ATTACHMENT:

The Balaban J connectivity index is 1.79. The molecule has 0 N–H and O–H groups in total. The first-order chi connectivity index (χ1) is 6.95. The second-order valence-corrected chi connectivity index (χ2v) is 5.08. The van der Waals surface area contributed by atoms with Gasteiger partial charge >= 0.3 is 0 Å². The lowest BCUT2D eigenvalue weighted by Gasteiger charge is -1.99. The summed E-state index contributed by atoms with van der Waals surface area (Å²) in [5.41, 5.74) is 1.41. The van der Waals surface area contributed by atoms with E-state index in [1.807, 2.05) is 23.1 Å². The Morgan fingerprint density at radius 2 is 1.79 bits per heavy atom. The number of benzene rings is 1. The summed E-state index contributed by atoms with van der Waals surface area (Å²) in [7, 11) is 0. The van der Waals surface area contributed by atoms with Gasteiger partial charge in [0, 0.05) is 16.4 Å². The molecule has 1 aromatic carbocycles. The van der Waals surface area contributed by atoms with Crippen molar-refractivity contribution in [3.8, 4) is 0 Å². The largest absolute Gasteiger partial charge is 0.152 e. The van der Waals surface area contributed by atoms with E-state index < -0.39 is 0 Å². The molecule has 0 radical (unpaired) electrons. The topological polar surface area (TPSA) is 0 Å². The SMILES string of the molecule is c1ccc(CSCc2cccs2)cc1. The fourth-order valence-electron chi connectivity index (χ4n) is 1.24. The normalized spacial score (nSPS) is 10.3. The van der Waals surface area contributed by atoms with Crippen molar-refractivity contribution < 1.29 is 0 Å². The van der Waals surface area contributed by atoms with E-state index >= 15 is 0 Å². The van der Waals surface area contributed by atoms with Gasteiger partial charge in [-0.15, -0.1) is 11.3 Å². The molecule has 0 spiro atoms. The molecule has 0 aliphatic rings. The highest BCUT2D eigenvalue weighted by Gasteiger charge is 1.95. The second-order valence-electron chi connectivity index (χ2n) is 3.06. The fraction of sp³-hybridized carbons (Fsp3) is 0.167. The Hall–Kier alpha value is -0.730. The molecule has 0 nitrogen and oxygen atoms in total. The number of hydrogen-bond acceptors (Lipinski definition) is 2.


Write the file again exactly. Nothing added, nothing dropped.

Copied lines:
The Balaban J connectivity index is 1.79. The molecule has 0 N–H and O–H groups in total. The first-order chi connectivity index (χ1) is 6.95. The second-order valence-corrected chi connectivity index (χ2v) is 5.08. The van der Waals surface area contributed by atoms with Gasteiger partial charge >= 0.3 is 0 Å². The lowest BCUT2D eigenvalue weighted by Gasteiger charge is -1.99. The summed E-state index contributed by atoms with van der Waals surface area (Å²) in [5.41, 5.74) is 1.41. The van der Waals surface area contributed by atoms with E-state index in [1.807, 2.05) is 23.1 Å². The Morgan fingerprint density at radius 2 is 1.79 bits per heavy atom. The number of benzene rings is 1. The summed E-state index contributed by atoms with van der Waals surface area (Å²) in [7, 11) is 0. The van der Waals surface area contributed by atoms with Gasteiger partial charge in [0, 0.05) is 16.4 Å². The molecule has 1 aromatic carbocycles. The van der Waals surface area contributed by atoms with Crippen molar-refractivity contribution in [3.8, 4) is 0 Å². The largest absolute Gasteiger partial charge is 0.152 e. The van der Waals surface area contributed by atoms with E-state index < -0.39 is 0 Å². The molecule has 0 radical (unpaired) electrons. The topological polar surface area (TPSA) is 0 Å². The SMILES string of the molecule is c1ccc(CSCc2cccs2)cc1. The fourth-order valence-electron chi connectivity index (χ4n) is 1.24. The normalized spacial score (nSPS) is 10.3. The van der Waals surface area contributed by atoms with Crippen molar-refractivity contribution < 1.29 is 0 Å². The van der Waals surface area contributed by atoms with E-state index >= 15 is 0 Å². The van der Waals surface area contributed by atoms with Gasteiger partial charge in [-0.15, -0.1) is 11.3 Å². The molecule has 0 spiro atoms. The molecule has 0 aliphatic rings. The highest BCUT2D eigenvalue weighted by Gasteiger charge is 1.95. The second-order valence-electron chi connectivity index (χ2n) is 3.06. The fraction of sp³-hybridized carbons (Fsp3) is 0.167. The Hall–Kier alpha value is -0.730. The molecule has 0 nitrogen and oxygen atoms in total. The number of hydrogen-bond acceptors (Lipinski definition) is 2.